Toledo last month had nearly 9,650 fewer jobs than during the recession in June, 2001, as the number of employed residents again took a hit and the jobless rate neared 10 percent, according to state statistics released yesterday.
Northwest Ohio's largest city, some experts say, is an illustration of the jobless recovery happening statewide. Ohio had more than 122,000 fewer jobs last month than in the 2001 recession's June, a month when employment typically is low as automakers and suppliers begin summer shutdowns, according to statistics from the Ohio Department of Job and Family Services and the U.S. Department of Labor. Ohio's unemployment rate was 5.8 percent in June.
In January, employment in Toledo fell to its lowest level in more than a decade when the number of jobs slipped to 141,058. The city's labor market then began a gradual recovery, increasing every month until June, when the number of jobs fell to 143,900 from 145,000 in May. Last month's labor market performance was also below that of June 2003, when there were 4,500 more jobs and the unemployment rate was 9.7 percent. Joblessness in Toledo was 9.9 percent last month.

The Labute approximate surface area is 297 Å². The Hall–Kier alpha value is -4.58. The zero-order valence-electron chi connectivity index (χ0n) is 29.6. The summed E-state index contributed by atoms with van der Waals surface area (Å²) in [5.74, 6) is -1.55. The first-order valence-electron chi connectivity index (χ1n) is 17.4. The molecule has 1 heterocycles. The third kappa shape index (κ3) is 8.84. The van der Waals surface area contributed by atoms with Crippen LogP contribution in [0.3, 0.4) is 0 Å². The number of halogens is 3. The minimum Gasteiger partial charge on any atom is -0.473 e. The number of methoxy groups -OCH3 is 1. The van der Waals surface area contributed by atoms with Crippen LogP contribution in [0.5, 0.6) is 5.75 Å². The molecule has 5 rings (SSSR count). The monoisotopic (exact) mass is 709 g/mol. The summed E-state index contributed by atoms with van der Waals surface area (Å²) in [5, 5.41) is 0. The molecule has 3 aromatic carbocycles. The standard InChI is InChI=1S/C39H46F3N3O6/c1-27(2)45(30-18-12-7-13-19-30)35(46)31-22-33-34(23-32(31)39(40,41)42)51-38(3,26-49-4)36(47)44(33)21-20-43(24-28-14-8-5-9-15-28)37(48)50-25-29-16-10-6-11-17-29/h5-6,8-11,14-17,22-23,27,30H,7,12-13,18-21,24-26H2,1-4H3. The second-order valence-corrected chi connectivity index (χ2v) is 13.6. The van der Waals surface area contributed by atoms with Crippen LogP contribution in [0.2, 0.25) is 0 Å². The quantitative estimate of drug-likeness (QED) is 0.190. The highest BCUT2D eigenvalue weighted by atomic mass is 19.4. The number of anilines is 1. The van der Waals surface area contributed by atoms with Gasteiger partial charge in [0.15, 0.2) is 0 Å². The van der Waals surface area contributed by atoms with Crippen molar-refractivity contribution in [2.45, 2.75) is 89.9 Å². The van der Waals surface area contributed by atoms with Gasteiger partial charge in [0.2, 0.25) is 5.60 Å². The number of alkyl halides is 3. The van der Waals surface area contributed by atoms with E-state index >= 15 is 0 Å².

The local job recovery is slower than expected, but manufacturers are beginning to undertake capital improvement projects, a key signal for growth, said Eileen Granata, acting chief operating officer of Toledo's Regional Growth Partnership.
Those plans would be jeopardized, though, if the national recovery stalls, Ms. Granata said. "I still think we're going to see some recovery in the second half of the year," Ms. Granata said.
An important point to make is that job losses overall have been reversed, said Richard DeKaser, chief economist at National City Corp. in Cleveland.
"The hemorrhaging of jobs is behind us," he said. "The growth is now under way, although it has been far from robust."
The region last month had counties with unemployment rates at the low and the high ends of the scale, according to state statistics. Hancock and Van Wert counties were among those with the lowest unemployment rates at 4.3 percent and 4.7 percent, respectively, while Huron County was among the highest at 9.5 percent.
Hancock County had 540 fewer jobs last month than in June, 2001, the year during which recession officially lasted from March until November. Van Wert County had nearly 1,300 fewer jobs last month than in June, 2001, and Huron had nearly 2,100 fewer.
Lucas County, meanwhile, had an unemployment rate of 8.5 percent last month. The county had 14,050 fewer jobs last month than in June, 2001.
Contact Julie M. McKinnon at: